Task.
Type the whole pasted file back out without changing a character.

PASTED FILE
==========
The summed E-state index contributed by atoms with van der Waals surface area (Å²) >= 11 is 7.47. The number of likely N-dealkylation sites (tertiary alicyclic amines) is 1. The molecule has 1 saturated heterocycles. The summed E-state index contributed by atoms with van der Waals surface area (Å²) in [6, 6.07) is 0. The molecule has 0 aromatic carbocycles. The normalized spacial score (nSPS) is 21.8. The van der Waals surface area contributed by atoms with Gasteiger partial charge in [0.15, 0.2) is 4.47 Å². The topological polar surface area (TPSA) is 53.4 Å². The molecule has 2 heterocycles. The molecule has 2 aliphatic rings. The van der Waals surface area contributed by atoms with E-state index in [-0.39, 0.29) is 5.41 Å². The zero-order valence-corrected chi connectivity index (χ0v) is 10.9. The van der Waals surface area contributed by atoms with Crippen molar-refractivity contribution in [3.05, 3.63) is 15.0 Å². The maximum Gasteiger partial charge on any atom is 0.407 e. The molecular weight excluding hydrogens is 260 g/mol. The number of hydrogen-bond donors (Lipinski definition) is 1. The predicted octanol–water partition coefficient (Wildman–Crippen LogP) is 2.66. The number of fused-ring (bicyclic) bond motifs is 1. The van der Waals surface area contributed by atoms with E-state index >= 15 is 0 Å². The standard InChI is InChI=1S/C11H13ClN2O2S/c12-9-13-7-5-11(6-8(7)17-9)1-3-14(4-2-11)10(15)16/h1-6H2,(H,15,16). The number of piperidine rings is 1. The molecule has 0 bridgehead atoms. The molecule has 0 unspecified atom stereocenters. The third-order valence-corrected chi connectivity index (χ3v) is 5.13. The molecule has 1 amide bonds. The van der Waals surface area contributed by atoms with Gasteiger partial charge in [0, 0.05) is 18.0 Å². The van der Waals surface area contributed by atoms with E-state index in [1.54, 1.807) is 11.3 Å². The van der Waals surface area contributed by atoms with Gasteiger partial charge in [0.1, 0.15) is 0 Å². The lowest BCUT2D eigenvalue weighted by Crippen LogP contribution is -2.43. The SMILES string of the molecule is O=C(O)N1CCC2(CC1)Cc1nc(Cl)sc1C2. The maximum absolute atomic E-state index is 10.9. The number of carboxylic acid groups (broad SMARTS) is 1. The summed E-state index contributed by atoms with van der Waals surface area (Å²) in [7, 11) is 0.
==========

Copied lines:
The summed E-state index contributed by atoms with van der Waals surface area (Å²) >= 11 is 7.47. The number of likely N-dealkylation sites (tertiary alicyclic amines) is 1. The molecule has 1 saturated heterocycles. The summed E-state index contributed by atoms with van der Waals surface area (Å²) in [6, 6.07) is 0. The molecule has 0 aromatic carbocycles. The normalized spacial score (nSPS) is 21.8. The van der Waals surface area contributed by atoms with Gasteiger partial charge in [0.15, 0.2) is 4.47 Å². The topological polar surface area (TPSA) is 53.4 Å². The molecule has 2 heterocycles. The molecule has 2 aliphatic rings. The van der Waals surface area contributed by atoms with E-state index in [-0.39, 0.29) is 5.41 Å². The zero-order valence-corrected chi connectivity index (χ0v) is 10.9. The van der Waals surface area contributed by atoms with Crippen molar-refractivity contribution in [3.05, 3.63) is 15.0 Å². The maximum Gasteiger partial charge on any atom is 0.407 e. The molecular weight excluding hydrogens is 260 g/mol. The number of hydrogen-bond donors (Lipinski definition) is 1. The predicted octanol–water partition coefficient (Wildman–Crippen LogP) is 2.66. The number of fused-ring (bicyclic) bond motifs is 1. The van der Waals surface area contributed by atoms with E-state index >= 15 is 0 Å². The standard InChI is InChI=1S/C11H13ClN2O2S/c12-9-13-7-5-11(6-8(7)17-9)1-3-14(4-2-11)10(15)16/h1-6H2,(H,15,16). The number of piperidine rings is 1. The molecule has 0 bridgehead atoms. The molecule has 0 unspecified atom stereocenters. The third-order valence-corrected chi connectivity index (χ3v) is 5.13. The molecule has 1 amide bonds. The van der Waals surface area contributed by atoms with Gasteiger partial charge in [0, 0.05) is 18.0 Å². The van der Waals surface area contributed by atoms with E-state index in [1.54, 1.807) is 11.3 Å². The van der Waals surface area contributed by atoms with Gasteiger partial charge in [0.1, 0.15) is 0 Å². The lowest BCUT2D eigenvalue weighted by Crippen LogP contribution is -2.43. The SMILES string of the molecule is O=C(O)N1CCC2(CC1)Cc1nc(Cl)sc1C2. The maximum absolute atomic E-state index is 10.9. The number of carboxylic acid groups (broad SMARTS) is 1. The summed E-state index contributed by atoms with van der Waals surface area (Å²) in [7, 11) is 0.